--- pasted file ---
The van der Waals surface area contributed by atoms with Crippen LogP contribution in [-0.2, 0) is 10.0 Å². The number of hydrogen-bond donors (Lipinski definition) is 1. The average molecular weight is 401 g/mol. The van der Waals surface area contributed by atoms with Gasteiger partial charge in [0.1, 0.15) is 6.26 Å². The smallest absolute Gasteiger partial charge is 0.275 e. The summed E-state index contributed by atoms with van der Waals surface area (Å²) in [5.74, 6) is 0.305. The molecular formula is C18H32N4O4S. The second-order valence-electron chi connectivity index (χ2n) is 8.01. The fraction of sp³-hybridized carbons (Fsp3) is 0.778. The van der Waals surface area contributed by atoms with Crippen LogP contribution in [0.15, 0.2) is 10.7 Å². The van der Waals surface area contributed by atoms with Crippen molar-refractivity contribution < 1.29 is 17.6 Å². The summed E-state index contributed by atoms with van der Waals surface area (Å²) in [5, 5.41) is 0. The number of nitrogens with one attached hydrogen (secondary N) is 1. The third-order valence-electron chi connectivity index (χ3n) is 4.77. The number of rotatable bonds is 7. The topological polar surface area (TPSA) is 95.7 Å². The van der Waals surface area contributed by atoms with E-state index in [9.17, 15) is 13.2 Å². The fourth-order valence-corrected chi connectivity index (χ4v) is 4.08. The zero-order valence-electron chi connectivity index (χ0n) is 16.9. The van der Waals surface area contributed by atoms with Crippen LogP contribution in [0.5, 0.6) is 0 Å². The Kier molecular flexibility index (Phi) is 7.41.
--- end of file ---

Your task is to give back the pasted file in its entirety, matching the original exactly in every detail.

The van der Waals surface area contributed by atoms with Crippen LogP contribution in [-0.2, 0) is 10.0 Å². The number of hydrogen-bond donors (Lipinski definition) is 1. The average molecular weight is 401 g/mol. The van der Waals surface area contributed by atoms with Gasteiger partial charge in [0.1, 0.15) is 6.26 Å². The smallest absolute Gasteiger partial charge is 0.275 e. The summed E-state index contributed by atoms with van der Waals surface area (Å²) in [5.74, 6) is 0.305. The molecular formula is C18H32N4O4S. The second-order valence-electron chi connectivity index (χ2n) is 8.01. The fraction of sp³-hybridized carbons (Fsp3) is 0.778. The van der Waals surface area contributed by atoms with Crippen LogP contribution in [0.15, 0.2) is 10.7 Å². The van der Waals surface area contributed by atoms with Crippen molar-refractivity contribution < 1.29 is 17.6 Å². The summed E-state index contributed by atoms with van der Waals surface area (Å²) in [5, 5.41) is 0. The number of nitrogens with one attached hydrogen (secondary N) is 1. The third-order valence-electron chi connectivity index (χ3n) is 4.77. The number of rotatable bonds is 7. The topological polar surface area (TPSA) is 95.7 Å². The van der Waals surface area contributed by atoms with E-state index in [9.17, 15) is 13.2 Å². The fourth-order valence-corrected chi connectivity index (χ4v) is 4.08. The zero-order valence-electron chi connectivity index (χ0n) is 16.9. The van der Waals surface area contributed by atoms with Crippen LogP contribution in [0.5, 0.6) is 0 Å². The Kier molecular flexibility index (Phi) is 7.41.